SAR’s Academic Freedom Monitoring Project investigates and reports attacks on higher education with the aim of raising awareness, generating advocacy, and increasing protection for scholars, students, and academic communities. Learn more.

Date of Incident: June 16, 2023

Attack Types: Killings, Violence, Disappearances | Imprisonment

Institution(s):Tehran University of Art

Region & Country:Southern Asia | Iran

New or Ongoing:New Incident

On June 16, 2023, state security forces violently attacked students peacefully protesting Tehran University of Art’s policy mandating that female students wear the maghna’eh, a black cloth that covers their head, face, and chest. Security forces detained 10 student protesters.

The detentions followed several days of protest that began on June 14, and a series of escalating responses by security forces. On June 14, during the early hours of the sit-in, the university’s security guards reportedly threatened the students. The Student Union Council also reported that the university cut off access to food and water and refused to allow those protesting to use the university’s toilets. The protest continued the following day, on June 15, when security guards clashed with student demonstrators, sending some to the hospital. On June 16, Iranian security forces again beat students, arresting 10 protesters and taking them away in a van and holding them in detention for several hours. In the following days, security forces reportedly made threatening calls to students who had participated in the protests and summoned some for interrogation.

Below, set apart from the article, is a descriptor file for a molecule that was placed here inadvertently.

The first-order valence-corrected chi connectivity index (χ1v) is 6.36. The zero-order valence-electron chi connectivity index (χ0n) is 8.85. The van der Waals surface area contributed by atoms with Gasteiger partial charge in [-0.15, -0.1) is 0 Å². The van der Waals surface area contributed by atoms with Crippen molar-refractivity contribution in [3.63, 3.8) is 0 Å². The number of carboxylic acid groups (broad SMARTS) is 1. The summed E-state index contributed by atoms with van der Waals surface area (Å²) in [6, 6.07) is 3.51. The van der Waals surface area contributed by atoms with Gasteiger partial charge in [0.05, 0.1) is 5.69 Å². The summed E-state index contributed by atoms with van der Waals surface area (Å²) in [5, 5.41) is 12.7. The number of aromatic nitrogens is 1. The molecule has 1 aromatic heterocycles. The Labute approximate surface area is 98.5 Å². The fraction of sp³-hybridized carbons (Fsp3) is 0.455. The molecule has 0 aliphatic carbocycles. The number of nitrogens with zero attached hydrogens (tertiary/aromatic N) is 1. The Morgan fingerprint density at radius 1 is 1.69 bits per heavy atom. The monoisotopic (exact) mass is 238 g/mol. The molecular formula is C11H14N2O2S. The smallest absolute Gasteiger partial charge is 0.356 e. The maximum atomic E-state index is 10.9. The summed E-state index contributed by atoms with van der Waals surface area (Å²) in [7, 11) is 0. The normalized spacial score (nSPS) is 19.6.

The protests were a reaction to multiple attempts by the university to mandate a dress code for females that includes the maghna’eh. Most recently, on May 28, university authorities barred around 40 female students from attending classes for not fully complying with the dress code (see report). Two weeks later, on June 12, students received a text message stating “Female students must wear a magna’eh starting June 17 if they want to attend university classes.”

These tensions occurred in the context of the “Women, Life, Freedom” movement that spread across Iran, including at universities, after the September 2022 death of Mahsa Jina Amini while in custody of the so-called “morality police.” Police and security forces have responded to the protests with violence and arrests.

Scholars at Risk is concerned about violence by state security forces, and the arbitrary arrest of students peacefully exercising of the right to freedom of expression and association – conduct which is protected by international human rights instruments including the Universal Declaration of Human Rights and the International Covenant on Civil and Political Rights, to which Iran is a signatory. In addition to harm to the immediate victims, such use of violence and arbitrary arrests undermine academic freedom, institutional autonomy, and democratic society generally.